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BLACK FRIDAY

Retailers ready as Black Friday dawns

The deals are plentiful but inventories are low as cautious merchants seek to persuade wary shoppers to buy again.

November 27, 2009|By Andrea Chang
  • Midnight bargain hunters descend on Citadel Outlets. "Black Friday is critical for the whole economy to get a feel for where the consumer is headed," says one expert.
Midnight bargain hunters descend on Citadel Outlets. "Black Friday… (Axel Koester, For The Times )

Retailers are doing whatever it takes to lure shoppers to the malls today.

Desperate to avoid a repeat of last year's disastrous holiday season, stores are offering freebies, slashing prices and using social media to promote their deals. With hopes pinned on the day after Thanksgiving, the traditional kickoff to the Christmas season, many planned to open well before dawn.

"Black Friday will be a very key day for us," said Mike Taxter, an executive vice president at J.C. Penney Co. and director of JCPenney stores, which are offering 15% more specials than last year. "If you're going to run the race, you want to start that first day off really strong."

But worries remain that amid continued consumer stinginess, the crucial holiday season won't be that much better than last year's, when sales during the November-December period were the worst in more than 40 years.

Spending patterns on Black Friday could have far-reaching implications for the battered economy: Strong sales could kick-start the recovery after months of uncertainty. A sluggish season could mean more weakness beyond Christmas.

"Black Friday is critical for the whole economy to get a feel for where the consumer is headed," said Marshal Cohen, chief industry analyst at market research firm NPD Group. "If the consumer doesn't engage in spending, the economy is going to continue to lag. The recovery is just going to be prolonged."

Another drag on the day's receipts could come from retailers themselves. Burned last year, merchants anticipated a weak holiday season and have scaled back inventory levels an average of 12% to 18% this year, Cohen said.

"I can think of a couple of instances already at J.Crew and at the Gap where some of the popular items are gone," said John Morris, a retail analyst at BMO Capital Markets. "It's going to be the first time in a long time that you're going to see some of the players sell out of product before they even get to Black Friday."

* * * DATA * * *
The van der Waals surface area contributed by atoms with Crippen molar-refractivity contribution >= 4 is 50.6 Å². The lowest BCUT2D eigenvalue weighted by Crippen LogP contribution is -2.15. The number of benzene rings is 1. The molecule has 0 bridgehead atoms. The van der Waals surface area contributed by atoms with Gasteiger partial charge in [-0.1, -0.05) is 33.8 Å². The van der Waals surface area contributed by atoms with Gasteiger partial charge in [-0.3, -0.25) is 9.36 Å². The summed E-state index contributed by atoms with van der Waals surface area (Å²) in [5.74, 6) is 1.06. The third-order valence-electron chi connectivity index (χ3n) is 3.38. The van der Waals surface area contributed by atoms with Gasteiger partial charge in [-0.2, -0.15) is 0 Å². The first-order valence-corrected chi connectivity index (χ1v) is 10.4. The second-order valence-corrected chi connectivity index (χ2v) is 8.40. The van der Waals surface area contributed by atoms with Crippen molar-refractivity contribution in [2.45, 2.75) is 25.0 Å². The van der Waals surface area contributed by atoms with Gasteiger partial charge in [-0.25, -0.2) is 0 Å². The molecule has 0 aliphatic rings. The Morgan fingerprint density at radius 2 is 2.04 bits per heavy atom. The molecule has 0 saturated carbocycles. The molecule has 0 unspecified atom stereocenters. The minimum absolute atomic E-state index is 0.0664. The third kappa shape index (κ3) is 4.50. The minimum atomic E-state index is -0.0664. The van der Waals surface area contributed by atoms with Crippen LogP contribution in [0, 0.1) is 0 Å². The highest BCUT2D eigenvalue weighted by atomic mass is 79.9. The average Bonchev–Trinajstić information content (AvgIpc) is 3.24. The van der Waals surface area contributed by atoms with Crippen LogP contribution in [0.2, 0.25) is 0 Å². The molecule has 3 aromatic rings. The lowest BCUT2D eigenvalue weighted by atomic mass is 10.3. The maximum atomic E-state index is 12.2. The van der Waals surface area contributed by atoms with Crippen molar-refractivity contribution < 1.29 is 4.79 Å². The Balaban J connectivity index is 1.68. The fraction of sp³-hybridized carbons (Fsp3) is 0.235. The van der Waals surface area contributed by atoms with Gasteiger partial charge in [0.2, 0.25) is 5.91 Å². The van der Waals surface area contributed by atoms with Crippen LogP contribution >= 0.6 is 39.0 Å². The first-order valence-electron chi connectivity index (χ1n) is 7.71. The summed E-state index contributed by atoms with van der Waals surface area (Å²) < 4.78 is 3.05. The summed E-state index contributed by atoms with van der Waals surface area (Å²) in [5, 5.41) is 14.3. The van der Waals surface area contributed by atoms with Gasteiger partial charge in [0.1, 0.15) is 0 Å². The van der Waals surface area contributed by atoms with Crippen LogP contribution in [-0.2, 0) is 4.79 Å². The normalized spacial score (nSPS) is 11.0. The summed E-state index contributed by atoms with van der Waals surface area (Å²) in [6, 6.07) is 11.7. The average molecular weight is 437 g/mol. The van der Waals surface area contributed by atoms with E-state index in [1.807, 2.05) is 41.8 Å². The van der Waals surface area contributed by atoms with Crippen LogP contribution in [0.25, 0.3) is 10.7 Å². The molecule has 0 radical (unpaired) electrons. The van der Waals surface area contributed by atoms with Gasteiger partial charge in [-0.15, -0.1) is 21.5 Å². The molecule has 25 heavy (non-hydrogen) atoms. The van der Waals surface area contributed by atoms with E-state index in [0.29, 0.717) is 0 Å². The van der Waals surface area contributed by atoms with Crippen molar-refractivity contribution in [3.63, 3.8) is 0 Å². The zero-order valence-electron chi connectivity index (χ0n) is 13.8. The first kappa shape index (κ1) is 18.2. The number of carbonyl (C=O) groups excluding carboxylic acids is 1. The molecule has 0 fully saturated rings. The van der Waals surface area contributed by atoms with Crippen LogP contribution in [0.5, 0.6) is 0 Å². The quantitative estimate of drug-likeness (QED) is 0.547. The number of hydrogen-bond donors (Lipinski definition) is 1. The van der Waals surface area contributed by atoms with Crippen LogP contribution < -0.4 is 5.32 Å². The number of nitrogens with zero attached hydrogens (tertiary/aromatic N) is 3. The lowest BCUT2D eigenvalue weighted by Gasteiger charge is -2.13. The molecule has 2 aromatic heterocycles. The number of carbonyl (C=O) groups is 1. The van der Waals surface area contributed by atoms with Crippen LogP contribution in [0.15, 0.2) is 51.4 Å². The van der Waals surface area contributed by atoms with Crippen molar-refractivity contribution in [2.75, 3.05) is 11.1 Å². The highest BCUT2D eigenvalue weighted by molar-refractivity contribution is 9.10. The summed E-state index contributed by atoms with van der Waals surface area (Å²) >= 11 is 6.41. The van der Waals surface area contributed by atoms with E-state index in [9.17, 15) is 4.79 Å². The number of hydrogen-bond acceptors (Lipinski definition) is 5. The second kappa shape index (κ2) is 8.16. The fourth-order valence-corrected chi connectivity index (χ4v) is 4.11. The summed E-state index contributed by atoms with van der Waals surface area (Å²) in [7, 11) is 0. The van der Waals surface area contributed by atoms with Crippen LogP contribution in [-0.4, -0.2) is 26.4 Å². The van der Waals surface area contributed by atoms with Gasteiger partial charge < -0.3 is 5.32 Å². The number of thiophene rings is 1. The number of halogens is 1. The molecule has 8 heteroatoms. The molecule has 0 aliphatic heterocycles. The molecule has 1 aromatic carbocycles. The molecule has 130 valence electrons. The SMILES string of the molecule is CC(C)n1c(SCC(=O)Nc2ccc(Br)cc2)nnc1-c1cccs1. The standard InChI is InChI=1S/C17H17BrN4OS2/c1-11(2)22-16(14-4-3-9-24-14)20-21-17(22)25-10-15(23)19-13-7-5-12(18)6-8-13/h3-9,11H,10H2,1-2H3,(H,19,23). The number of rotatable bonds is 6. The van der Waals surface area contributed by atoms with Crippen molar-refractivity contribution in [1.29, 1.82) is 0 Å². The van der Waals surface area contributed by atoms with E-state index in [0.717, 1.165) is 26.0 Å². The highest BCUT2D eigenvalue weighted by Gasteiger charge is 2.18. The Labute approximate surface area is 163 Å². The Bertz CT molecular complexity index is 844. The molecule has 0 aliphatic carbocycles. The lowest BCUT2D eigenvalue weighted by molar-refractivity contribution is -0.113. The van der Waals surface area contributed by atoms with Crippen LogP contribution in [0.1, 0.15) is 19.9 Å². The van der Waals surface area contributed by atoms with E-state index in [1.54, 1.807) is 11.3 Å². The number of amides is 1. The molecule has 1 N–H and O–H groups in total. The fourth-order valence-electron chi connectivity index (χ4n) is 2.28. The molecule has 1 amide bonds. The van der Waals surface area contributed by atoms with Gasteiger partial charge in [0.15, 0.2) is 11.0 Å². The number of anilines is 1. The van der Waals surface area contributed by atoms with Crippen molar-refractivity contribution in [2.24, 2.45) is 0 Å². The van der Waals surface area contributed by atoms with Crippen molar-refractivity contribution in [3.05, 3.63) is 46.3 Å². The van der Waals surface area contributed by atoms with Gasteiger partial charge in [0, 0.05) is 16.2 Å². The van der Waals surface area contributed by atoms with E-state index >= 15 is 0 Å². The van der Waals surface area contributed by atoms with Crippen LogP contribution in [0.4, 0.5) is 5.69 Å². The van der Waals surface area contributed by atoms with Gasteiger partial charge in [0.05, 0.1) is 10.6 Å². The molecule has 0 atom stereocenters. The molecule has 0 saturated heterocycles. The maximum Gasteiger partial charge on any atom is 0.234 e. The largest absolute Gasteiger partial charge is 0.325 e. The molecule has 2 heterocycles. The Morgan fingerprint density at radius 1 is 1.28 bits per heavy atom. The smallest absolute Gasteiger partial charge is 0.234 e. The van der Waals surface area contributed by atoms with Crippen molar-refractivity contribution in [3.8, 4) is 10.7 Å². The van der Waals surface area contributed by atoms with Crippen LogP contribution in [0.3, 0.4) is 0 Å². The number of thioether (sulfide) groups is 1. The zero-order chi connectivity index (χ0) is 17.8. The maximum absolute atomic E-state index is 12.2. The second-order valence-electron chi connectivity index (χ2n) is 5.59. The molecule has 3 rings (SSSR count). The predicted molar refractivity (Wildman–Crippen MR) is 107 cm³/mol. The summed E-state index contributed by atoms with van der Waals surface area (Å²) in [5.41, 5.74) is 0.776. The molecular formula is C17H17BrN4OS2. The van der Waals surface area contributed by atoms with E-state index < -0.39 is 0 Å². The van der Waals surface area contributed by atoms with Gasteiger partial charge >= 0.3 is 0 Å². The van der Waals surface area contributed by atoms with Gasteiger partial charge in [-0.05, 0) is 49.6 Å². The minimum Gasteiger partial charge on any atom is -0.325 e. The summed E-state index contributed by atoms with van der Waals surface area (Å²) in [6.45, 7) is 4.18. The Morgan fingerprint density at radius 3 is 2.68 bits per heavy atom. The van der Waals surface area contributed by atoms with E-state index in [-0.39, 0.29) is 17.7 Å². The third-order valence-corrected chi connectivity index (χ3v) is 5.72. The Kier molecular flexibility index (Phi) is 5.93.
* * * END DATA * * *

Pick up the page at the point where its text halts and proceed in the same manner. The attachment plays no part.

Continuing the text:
Up to 134 million people are expected to shop today or over the weekend, 4.7% more than the 128 million people who planned to do so last year, the National Retail Federation said this week.

But with the nation's unemployment rate in the double digits, will people spend freely or merely window shop?

For Yheisi Alfaro, 27, how much she'll spend on Black Friday depends on how good the bargains are. The clerical worker from West Los Angeles planned to go with friends to Camarillo Premium Outlets but said she was shopping for discounted items only.

"I won't buy unless it's a really good deal," she said. "If it's less than 50% off, I won't be interested."

Still, many industry watchers are expecting huge shopper turnout fueled by pent-up demand.

With merchants promising bigger and better deals and warning customers that low inventory could cause hot items to sell out, they're hoping to attract not just loyal Black Friday shoppers but also those like Christina Clark, a high school teacher from Santa Monica who has resisted shopping on the day after Thanksgiving for years.

"I kept saying, 'It's not worth it,' " said Clark, 40. "But now, because things are going to be limited and because there's going to be more deals than ever before, this year I'll brave the crowds."

Black Friday marks the single largest sales day of the year for many retailers. Many, such as JCPenney, Gap and Sears, have boosted not only their traditional promotional efforts, but have also taken to social media sites such as Facebook and Twitter to tout their specials.

One of the season's most aggressive chains, Toys R Us Inc., planned to open all of its namesake U.S. stores at midnight Thursday for the first time, give away a box of Crayola crayons with every purchase and offer more than 120 door-busters and bonus "mystery deals."

"The rest of the year is preseason for us," said Jerry Storch, chief executive of the toy giant. "We are far more excited than we are worried."

But industry analysts say there is still plenty to be worried about. Many are predicting that the holiday season will be relatively flat at best; if sales are much worse than expected, that could spell trouble for a strong turnaround because consumer spending accounts for about 70% of all U.S. economic activity.

Retailers will face stiff competition from bricks-and-mortar rivals and online sellers such as Amazon.com. Cutthroat price wars have already broken out among some retailers over popular gifts such as toys, electronics and books.

Another problem is that many of the season's hottest items are all relatively inexpensive -- such as girls' sequined tops, accessories, dolls and $10 Zhu Zhu robotic hamster pets -- further underscoring consumers' preference this year for affordable holiday gifts.

"We're calling it the cheap-thrill Christmas," Morris said.

Even with all the available deals, it still wasn't enough to persuade Nicole Tellem, an attorney from Playa Vista, to shop today.

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